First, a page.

Spice opens up on 'colourism', skin-lightening 'stunt'
Dancehall star Spice says colourism is plaguing the black community.
She made the remark in a message to fans on social media Friday as she spoke about the rationale behind her recent move to alter her looks in line with what she said were “Eurocentric beauty standards”.
In the lengthy post, accompanied by a photo of herself in her natural dark-skinned tone, Spice said she was forced to go to the “extreme” in order to get the point across.
"I wanted to create awareness to ‘Colorism’ and it was more so done intentionally to create shock value so that I could have the world's undivided attention to deliver the message in my music,” Spice, whose real name is Grace Hamilton, wrote.
She said that she has been a victim of ‘colourism’, with people often attempting to ridicule her over her dark complexion.
“There are dark skin women across the world complaining every day that they are being downplayed and degraded, but the raw truth is it is us ‘black women’ and ‘black men’ that are fighting against each other and tearing down our own race," Spice wrote.
Spice created a major brouhaha on social media in late October when she showed off the light-skinned look on Instagram.
While public opinion was split initially over whether the artiste had bleached her skin, it soon became apparent that she was promoting a new song, ‘Black Hypocrisy’, in which she sings about ‘colourism’ in the black community, an underlying issue behind the bleaching phenomenon.
The move attracted worldwide attention to the dancehall star and Jamaica's skin bleaching crisis, with even popular American talk show host Wendy Williams highlighting it in her hot topic section.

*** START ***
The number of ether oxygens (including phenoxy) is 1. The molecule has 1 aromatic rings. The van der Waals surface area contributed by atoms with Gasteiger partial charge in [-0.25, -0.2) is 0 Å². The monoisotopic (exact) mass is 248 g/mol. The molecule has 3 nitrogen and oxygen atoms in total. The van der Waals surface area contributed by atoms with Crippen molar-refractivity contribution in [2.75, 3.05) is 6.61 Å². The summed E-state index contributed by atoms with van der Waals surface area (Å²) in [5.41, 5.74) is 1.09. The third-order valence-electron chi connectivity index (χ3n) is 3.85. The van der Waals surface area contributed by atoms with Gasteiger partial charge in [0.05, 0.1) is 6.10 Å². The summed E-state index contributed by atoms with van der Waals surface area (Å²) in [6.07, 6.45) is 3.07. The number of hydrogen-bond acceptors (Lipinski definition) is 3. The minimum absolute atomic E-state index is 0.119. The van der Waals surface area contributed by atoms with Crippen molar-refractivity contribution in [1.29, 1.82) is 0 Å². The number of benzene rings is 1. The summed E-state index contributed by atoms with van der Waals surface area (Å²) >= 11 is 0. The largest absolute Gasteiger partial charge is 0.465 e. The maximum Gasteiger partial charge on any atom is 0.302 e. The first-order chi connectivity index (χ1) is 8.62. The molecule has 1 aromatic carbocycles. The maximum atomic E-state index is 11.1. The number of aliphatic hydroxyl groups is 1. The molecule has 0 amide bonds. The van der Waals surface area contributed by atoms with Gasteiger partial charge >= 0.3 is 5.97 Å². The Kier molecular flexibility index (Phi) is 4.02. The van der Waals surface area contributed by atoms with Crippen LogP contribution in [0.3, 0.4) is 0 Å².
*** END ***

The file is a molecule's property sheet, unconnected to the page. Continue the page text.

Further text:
In her message to fans, however, Spice stressed that she did not bleach her skin, and declared that she was proud of her skin colour. Read Spice’s message in full below.
On October 22nd I posted a picture of myself where i looked like I altered my appearance and metamorphosis to match the “Eurocentric beauty standards”. I fearlessly addressed an issue that has been swept under the rug and boldly took the stance in bringing a taboo topic to the fore front. I chose to do this in the manner I did because I believe Colorism is plagiarizing our black community.
While It appeared as if I had “bleached” my skin, causing a world wide debate, and even though the picture was obviously birthed around my single titled“Black hypocrisy” and my mixtape Captured.I want to openly say it was not a “publicity stunt”. I wanted to create awareness to “Colorism” and it was more so done intentionally to create shock value so that I could have the worlds undivided attention to deliver the message in my music.
There are dark skin women across the world complaining every day that they are being downplayed and degraded, but the raw truth is it is us “black women” and “black men” that are fighting against each other and tearing down our own race.
It’s evident in the social media comments every day, I myself have lived through it all being downgraded by my dark complexion.
Would the message in my song have been received as well as it did world wide if I didn’t go to the extreme with the picture? The truth is no it would have probably been just another Spice hit song; so yes I had to go the extra mile
to ensure my message be heard.
Most people got a misconception that I was boosting “Skin bleaching” but ironically it was the opposite. I used myself as an example of what people from the black community is causing other women to do because of how society makes them feel.
Yes “Black is beautiful” we say it every day but are we showing love to our black women? This topic is long and I could spread it so far but mi tired fi type Lol. The fact is Colorism is happening in the homes ,school and businesses but I’ll leave it till my next post.
To put a end to the debate “I DID NOT BLEACH MY SKIN” and I quote “Proud a mi color, love mi pretty black skin, respect due to mi strong melanin” words from my “Black Hypocrisy” song that I wrote from my heart.